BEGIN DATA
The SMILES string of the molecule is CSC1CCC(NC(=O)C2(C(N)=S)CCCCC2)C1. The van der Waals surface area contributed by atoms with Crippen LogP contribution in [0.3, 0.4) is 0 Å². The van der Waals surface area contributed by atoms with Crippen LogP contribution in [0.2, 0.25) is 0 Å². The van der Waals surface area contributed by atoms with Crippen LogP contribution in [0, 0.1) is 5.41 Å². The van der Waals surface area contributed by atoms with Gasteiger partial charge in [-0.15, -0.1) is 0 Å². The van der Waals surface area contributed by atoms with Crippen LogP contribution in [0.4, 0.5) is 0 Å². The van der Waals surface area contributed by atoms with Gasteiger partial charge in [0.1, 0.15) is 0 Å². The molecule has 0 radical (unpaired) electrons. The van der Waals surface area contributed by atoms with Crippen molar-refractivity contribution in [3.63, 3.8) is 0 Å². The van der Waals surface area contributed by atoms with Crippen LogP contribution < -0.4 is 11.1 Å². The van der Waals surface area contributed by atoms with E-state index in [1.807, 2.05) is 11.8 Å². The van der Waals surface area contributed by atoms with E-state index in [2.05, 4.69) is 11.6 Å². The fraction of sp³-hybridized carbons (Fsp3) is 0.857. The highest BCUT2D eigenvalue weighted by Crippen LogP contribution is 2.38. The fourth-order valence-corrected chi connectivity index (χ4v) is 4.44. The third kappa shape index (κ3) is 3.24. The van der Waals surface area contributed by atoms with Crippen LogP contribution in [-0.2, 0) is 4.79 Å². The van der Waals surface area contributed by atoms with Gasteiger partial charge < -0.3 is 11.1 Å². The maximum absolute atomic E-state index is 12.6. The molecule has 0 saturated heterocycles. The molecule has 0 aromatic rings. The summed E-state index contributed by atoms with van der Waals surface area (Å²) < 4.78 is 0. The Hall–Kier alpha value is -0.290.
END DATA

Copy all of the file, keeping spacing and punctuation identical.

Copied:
The SMILES string of the molecule is CSC1CCC(NC(=O)C2(C(N)=S)CCCCC2)C1. The van der Waals surface area contributed by atoms with Crippen LogP contribution in [0.3, 0.4) is 0 Å². The van der Waals surface area contributed by atoms with Crippen LogP contribution in [0.2, 0.25) is 0 Å². The van der Waals surface area contributed by atoms with Crippen LogP contribution in [0, 0.1) is 5.41 Å². The van der Waals surface area contributed by atoms with Gasteiger partial charge in [-0.15, -0.1) is 0 Å². The van der Waals surface area contributed by atoms with Crippen LogP contribution in [0.4, 0.5) is 0 Å². The van der Waals surface area contributed by atoms with Gasteiger partial charge in [0.1, 0.15) is 0 Å². The molecule has 0 radical (unpaired) electrons. The van der Waals surface area contributed by atoms with Crippen molar-refractivity contribution in [3.63, 3.8) is 0 Å². The van der Waals surface area contributed by atoms with Crippen LogP contribution < -0.4 is 11.1 Å². The van der Waals surface area contributed by atoms with E-state index in [1.807, 2.05) is 11.8 Å². The van der Waals surface area contributed by atoms with E-state index in [2.05, 4.69) is 11.6 Å². The fraction of sp³-hybridized carbons (Fsp3) is 0.857. The highest BCUT2D eigenvalue weighted by Crippen LogP contribution is 2.38. The fourth-order valence-corrected chi connectivity index (χ4v) is 4.44. The third kappa shape index (κ3) is 3.24. The van der Waals surface area contributed by atoms with Crippen LogP contribution in [-0.2, 0) is 4.79 Å². The van der Waals surface area contributed by atoms with Gasteiger partial charge < -0.3 is 11.1 Å². The maximum absolute atomic E-state index is 12.6. The molecule has 0 saturated heterocycles. The molecule has 0 aromatic rings. The summed E-state index contributed by atoms with van der Waals surface area (Å²) < 4.78 is 0. The Hall–Kier alpha value is -0.290.